Kira Hudson decided to teach her daughter a lesson about why she could not have a Facebook page or Instagram account by publicly shaming her in a picture.
It did not go as planned.
Hudson posted a picture to Facebook on March 18 of her daughter holding a sign that read, “Mom is trying to show me how many people can see a picture once it’s on the internet.”
The status Hudson posted along with the image read, "My 12-year-old daughter doesn't understand why she can't have an Instagram or Facebook account... Please 'like and Share' ... She just doesn't get it!"
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Within hours the image had been shared 54,637 times.
Hudson was attempting to teach her daughter a lesson about internet privacy. When the image went viral and ended up on 4chan, an image-based bulletin board, things took a turn for the worse.
(image via Daily Dot)
4chan users found Hudson’s Facebook page, home address, and phone number. Hudson began receiving prank phone calls, and pizzas were delivered to her home.
A 4chan user also edited the photograph to include an alternate message that read, “Maybe you shouldn’t use your daughter as an experiment to prove your point. Just an idea.”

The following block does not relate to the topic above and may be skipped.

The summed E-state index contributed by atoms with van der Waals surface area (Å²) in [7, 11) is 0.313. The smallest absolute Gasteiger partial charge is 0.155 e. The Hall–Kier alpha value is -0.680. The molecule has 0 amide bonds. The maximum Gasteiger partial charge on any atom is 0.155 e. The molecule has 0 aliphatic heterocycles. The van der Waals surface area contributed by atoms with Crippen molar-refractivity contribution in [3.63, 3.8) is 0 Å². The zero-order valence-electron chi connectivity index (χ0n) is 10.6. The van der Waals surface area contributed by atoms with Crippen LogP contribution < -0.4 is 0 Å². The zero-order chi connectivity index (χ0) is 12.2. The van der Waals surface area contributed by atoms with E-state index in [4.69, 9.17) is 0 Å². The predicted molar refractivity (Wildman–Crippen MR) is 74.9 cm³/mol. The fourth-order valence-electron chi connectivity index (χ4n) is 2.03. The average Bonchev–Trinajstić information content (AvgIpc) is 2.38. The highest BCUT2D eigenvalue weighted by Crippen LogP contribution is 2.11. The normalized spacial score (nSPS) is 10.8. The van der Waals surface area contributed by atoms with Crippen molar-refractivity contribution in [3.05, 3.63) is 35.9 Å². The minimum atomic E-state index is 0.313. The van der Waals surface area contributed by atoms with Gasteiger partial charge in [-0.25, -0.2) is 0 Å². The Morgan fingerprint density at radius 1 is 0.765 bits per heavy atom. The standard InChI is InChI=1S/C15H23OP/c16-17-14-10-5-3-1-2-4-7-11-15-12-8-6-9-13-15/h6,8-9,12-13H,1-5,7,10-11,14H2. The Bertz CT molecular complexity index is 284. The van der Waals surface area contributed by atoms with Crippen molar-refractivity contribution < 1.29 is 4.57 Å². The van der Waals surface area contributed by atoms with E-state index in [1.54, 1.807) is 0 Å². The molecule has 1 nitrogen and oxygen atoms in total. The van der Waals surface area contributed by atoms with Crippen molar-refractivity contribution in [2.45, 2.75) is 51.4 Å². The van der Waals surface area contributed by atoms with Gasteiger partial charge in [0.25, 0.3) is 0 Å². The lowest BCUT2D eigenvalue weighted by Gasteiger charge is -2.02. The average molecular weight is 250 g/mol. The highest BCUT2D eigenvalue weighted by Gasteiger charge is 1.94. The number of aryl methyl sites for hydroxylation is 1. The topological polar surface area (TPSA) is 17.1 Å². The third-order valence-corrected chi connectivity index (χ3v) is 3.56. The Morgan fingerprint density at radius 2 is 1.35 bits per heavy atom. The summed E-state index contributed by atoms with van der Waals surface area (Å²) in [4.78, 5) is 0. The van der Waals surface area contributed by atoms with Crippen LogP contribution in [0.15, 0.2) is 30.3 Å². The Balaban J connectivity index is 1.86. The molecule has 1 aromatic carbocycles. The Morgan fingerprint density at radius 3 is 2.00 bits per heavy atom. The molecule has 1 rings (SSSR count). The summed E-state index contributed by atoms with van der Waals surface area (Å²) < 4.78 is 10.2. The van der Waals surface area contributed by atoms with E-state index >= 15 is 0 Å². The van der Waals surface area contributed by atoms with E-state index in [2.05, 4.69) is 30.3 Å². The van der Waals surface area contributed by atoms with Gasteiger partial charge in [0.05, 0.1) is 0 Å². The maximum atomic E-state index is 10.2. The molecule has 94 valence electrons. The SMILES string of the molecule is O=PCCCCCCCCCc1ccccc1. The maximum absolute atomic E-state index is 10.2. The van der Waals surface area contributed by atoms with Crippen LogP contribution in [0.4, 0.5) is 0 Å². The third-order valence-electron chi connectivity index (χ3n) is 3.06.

(image via Daily Dot)
The image was eventually removed from Facebook by Hudson, after receiving almost 1 million likes.
In a statement to the Huffington Post, Hudson wrote:
“I am very grateful to all of the parents who have messaged my daughter and me, letting us know that because of our “experiment,” they were able to teach their own children more about Internet safety. This was one lesson that both my daughter and I learned very quickly! I had not anticipated it gaining momentum as fast as it did. It certainly opened my eyes to the fact that I thought my own private Facebook was secure. It was not as secure as I thought. Luckily for us, the information that was gathered by others was not my current residence or phone number.
I would like to apologize to the family who is living at our old address and let them know that I hope this hasn’t caused them much distress and the next pizza will be a gift from me. This whole thing has really proven the point, and I am hopeful that even though there have been a few bumps, others can continue to learn from our experience.”
Another mother, Lorraine Walls, took the shaming route on Facebook earlier this year to teach her daughter a lesson when she posted a video wherein her daughter was being verbally disciplined for her actions.
Posts such as these garner a great deal of attention on social media, but one parenting expert does not recommend public humiliation.
Alfie Kohn, author of Unconditional Parenting: Moving from Rewards and Punishments to Love and Reason, views public shaming as “counterproductive” and that it will “never achieve any result beyond temporary compliance, and it does so at a disturbing cost.”
Ed. Note: This article incorrectly credited HuffPo with an image that was taken from the Daily Dot. An edit was made.